Matthew Munson: Adulthood is a journey not a destination

Matthew and Bryan

Folk Week is over now – was it good for you? Did you throw yourself into the ambience of Morris dancers, bells, and sticks? I only dabbled, if I’m honest; Bryan and I went down to the procession Saturday last week, and popped down again this Friday just gone – more to have a wander, see what was going on, and have lunch at Ed’s Café.

I don’t dislike Folk Week – indeed, I’d quite like to volunteer one year, just to see what it’s like from the other side of the divide – but I’m probably in a funny “inbetween” stage; I worked for a large part of this week, so couldn’t get to visit a lot of it, and in the evenings, I just wanted to spend a bit of time with my son, after he’d been either with his grandparents or at holiday camp. Some years capture me more than others, and I know there’ll be many more years that will definitely pique my interest.

This week, of course, A-Level results came out. I was reminded of my own results day 24 years ago; I’d gone to the Sixth Form at Dane Court, as my high school didn’t have a sixth form at the time; it was a lovely school, with some brilliant teachers, but I struggled to make very many friends. I was rather socially awkward, which didn’t help, and there were some genuinely nice people there – thank heavens (one fellow student went on to have children of her own in adulthood, and our respective sons are in the same form at school – what are the chances?).

I’d studied sociology, English literature, and media studies, all of which I’d genuinely enjoyed; I remember being consistently estimated a C in sociology, as I sometimes struggled with working out how to structure essays … but something obviously clicked, as when I walked into the Sixth Form centre on results day, my sociology teacher walked past me with a broad smile on his face, which made me think I’d done a little better. It turned out I’d got an A in the subject, which is testament to the patient teaching I’d received.

I’d decided that I wanted to go to university after my A-Levels which, in retrospect, was a mistake. I wasn’t ready for it, jumping from a small-ish school of a few hundred students to a university of quite a few thousand; I was a small fish in a vast sea of learning, and I was quickly overwhelmed. I don’t know either why I chose Film Studies as my degree; it wasn’t the career I wanted afterwards. Nothing about it made much sense, I realise now, but you learn by doing, I guess.

People will have had their university choices confirmed or rejected this week (more of the former, I hope), and it makes me appreciate that I’ve not had to go through that process; my A-Levels from 20+ years ago, and my work experience since, secured me a place some time ago, and I’ve been acutely aware this week of the emotional highs and lows that people must be going through as they gain a place – and, in some cases, make a decision about where they’ll be living, often in unfamiliar parts of the country. All credit to them; I’m not sure I could do a big move like that without a lot of trepidation and nerves – and I’m two decades older than most of the students going this September.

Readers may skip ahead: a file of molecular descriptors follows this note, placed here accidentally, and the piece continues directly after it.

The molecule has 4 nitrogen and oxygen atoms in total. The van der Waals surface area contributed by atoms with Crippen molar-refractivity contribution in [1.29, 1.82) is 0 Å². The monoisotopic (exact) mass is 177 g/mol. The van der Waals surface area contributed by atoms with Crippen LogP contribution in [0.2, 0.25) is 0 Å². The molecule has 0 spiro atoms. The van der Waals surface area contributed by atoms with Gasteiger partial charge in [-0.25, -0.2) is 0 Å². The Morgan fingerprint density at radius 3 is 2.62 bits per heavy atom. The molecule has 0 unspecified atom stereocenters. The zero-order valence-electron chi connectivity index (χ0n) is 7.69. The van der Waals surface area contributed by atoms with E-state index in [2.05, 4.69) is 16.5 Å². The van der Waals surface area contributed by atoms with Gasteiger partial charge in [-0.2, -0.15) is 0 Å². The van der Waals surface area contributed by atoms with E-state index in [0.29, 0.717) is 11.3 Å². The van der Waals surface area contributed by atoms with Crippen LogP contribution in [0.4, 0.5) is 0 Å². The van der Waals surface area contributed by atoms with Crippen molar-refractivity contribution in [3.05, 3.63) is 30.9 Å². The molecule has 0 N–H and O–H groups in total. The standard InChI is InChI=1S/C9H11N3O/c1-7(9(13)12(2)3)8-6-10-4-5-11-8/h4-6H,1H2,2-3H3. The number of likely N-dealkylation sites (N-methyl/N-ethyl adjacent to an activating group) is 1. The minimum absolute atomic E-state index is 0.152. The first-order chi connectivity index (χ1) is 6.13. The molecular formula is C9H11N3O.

Setting a good example to my own son is so important. Whether he goes to university or not is a decision for him in years to come, but I want him to see that learning doesn’t stop when you’re 18 or 21 – I want him to learn from my mistakes and see that adulthood is a journey, not a destination. There are a lot of opportunities ahead for both of us, and I’m excited for us.


  1. Yes,saw you and Bryan on Friday at folk week.Folk week is art without the faff we sometimes see criticized in this newspaper by the woke warriors.
    As for university,the OU might have suited you better.Going to ‘Uni’is as much a life experience,as it is for academic is not a preparation for the world of work as some seem to wish for,as apprenticeships are much better on that basis.
    I think we should recognise Jenny Lee and Harold Wilson for being visionaries in supporting the formation of the OU in the 1960’s.So many that were cast aside by the two tier education apartheid of the time, fulfilled their potential thanks to the OU.

    • I would endorse George’s comments about the OU.
      After leaving school with a small handful of GCSEs, I eventually achieved a B.Sc (Hons) with the OU.
      Among the advantages are the ability to work (within reason) at your own pace, and you do it at home!
      Good luck with your studies.

  2. Holy Cross did have a sixth form as I went there and in same year as you. However, dont blame you going else where it was rubbish. Good to see you doing what you enjoy x

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